Women Deserve Better: Complications of Legal Abortion
by Mary Fisk


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The physical and emotional toll of abortion on women was explored by Lorna Cvetkovich, M.D., in a presentation on Sunday, October 26, 2008, in the Christian Formation Center Library.


Dr. Cvetkovich, an obstetrician and gynecologist, reviewed a compilation of data from the Association of American Pro-Life Obstetricians and Gynecologists that indicate substantial negative effects on women that are often unreported in the scientific and general media.


Short-term Medical Complications


These include pain as well as the risks of an embolism, retained fetal tissue, anesthesia, and uterine perforation; they also include death.  She cited reports from a Danish Registry of 56,000 women that indicate complications occur in 5 percent of cases.


“It is a big Lie that abortion is safer than childbirth,” she said.  The Lie is based on faulty data, the result of several factors: the data are collected by the abortion providers themselves; the data reporting is voluntary, with no government-mandated uniform reporting or review; deaths due to such events as an embolism are not reported as caused by abortion; families and hospitals often conceal the true cause of the hospitalization.


Long-term Complications


Subsequent pregnancies are at increased risk of premature birth or miscarriage because of a weakening of the cervix.  One 2005 study of 1943 women in France stated, “Women with a history of induced abortion were at higher risk of very preterm delivery than those with no such history.” (BJOG: An International Journal of Obstetrics & Gynecology 112(4):437)


Other elevated reproductive risks include placenta previa, ectopic pregnancy, and pre-eclampsia.  Some studies have suggested a link between breast cancer and women, particularly in cases where the aborted pregnancy is the first pregnancy.


The elevated risks are not only to physical complications.  Psychological problems found in women who had abortions include repeat abortions, post-traumatic stress disorder, suicide, child abuse, eating disorders, and substance abuse.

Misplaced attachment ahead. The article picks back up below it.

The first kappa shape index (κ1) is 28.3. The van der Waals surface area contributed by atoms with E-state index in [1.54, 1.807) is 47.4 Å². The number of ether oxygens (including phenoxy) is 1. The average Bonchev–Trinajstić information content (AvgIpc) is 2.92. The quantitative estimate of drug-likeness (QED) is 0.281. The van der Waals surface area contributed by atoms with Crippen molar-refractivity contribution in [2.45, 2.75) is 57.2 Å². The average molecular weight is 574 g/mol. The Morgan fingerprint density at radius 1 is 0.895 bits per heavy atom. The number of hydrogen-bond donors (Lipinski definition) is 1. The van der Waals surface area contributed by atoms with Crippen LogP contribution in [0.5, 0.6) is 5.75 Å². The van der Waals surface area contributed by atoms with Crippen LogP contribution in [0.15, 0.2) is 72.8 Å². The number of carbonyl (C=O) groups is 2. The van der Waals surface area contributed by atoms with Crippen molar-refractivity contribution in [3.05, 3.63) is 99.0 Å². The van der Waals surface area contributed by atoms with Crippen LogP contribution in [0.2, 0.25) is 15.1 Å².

Dr. Cvetkovich cited a Medi-Cal Study of 173,000 low-income women who had abortions that showed they were at significantly higher risk of death than women who had given birth (Reardon, Ney, Scheuren, Cougle, Coleman, and Strahan.  Southern Medical Journal, August 2002. 95(8):834-41.)


Researchers discovered that women who had abortions were almost twice as likely to die in the following two years, and the elevated mortality rate persisted over at least eight years.  Over this period studied, women who aborted had a 153 percent higher risk of death from suicide, and 82 percent higher risk of death from accidents, and a 44 percent higher risk of death from natural causes.


An earlier government-funded study of 9,129 women in 1997 by Finland’s National Research and Development Center for Welfare and Health (STAKES) had similar findings.  Compared to women who carried to term, women who aborted in the year prior to their deaths were 60 percent more likely to die of natural causes, seven times more likely to die of suicide, four times more likely to die of injuries related to accidents, and 14 times more likely to die from homicide.  Researchers believe the higher rate of deaths related to accidents and homicide may be linked to higher rates of suicidal or risk-taking behavior.


In most cases, the risk increases with the number of abortions.


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